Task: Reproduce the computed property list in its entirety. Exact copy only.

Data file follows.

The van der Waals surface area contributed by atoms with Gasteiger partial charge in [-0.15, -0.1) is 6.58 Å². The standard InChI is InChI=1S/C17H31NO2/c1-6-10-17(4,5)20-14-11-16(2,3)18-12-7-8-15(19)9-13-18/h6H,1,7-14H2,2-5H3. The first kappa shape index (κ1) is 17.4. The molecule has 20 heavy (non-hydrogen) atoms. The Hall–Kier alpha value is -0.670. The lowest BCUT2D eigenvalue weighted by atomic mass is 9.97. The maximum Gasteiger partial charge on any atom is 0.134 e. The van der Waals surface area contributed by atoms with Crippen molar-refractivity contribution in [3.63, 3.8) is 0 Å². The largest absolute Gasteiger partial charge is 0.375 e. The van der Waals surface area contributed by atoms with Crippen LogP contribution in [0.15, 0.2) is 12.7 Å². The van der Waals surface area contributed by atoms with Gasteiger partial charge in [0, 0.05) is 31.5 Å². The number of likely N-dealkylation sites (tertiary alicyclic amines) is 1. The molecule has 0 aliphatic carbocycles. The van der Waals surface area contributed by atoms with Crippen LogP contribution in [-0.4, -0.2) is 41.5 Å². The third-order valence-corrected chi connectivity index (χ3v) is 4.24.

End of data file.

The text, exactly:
The van der Waals surface area contributed by atoms with Gasteiger partial charge in [-0.15, -0.1) is 6.58 Å². The standard InChI is InChI=1S/C17H31NO2/c1-6-10-17(4,5)20-14-11-16(2,3)18-12-7-8-15(19)9-13-18/h6H,1,7-14H2,2-5H3. The first kappa shape index (κ1) is 17.4. The molecule has 20 heavy (non-hydrogen) atoms. The Hall–Kier alpha value is -0.670. The lowest BCUT2D eigenvalue weighted by atomic mass is 9.97. The maximum Gasteiger partial charge on any atom is 0.134 e. The van der Waals surface area contributed by atoms with Crippen molar-refractivity contribution in [3.63, 3.8) is 0 Å². The largest absolute Gasteiger partial charge is 0.375 e. The van der Waals surface area contributed by atoms with Crippen LogP contribution in [0.15, 0.2) is 12.7 Å². The van der Waals surface area contributed by atoms with Gasteiger partial charge in [0, 0.05) is 31.5 Å². The number of likely N-dealkylation sites (tertiary alicyclic amines) is 1. The molecule has 0 aliphatic carbocycles. The van der Waals surface area contributed by atoms with Crippen LogP contribution in [-0.4, -0.2) is 41.5 Å². The third-order valence-corrected chi connectivity index (χ3v) is 4.24.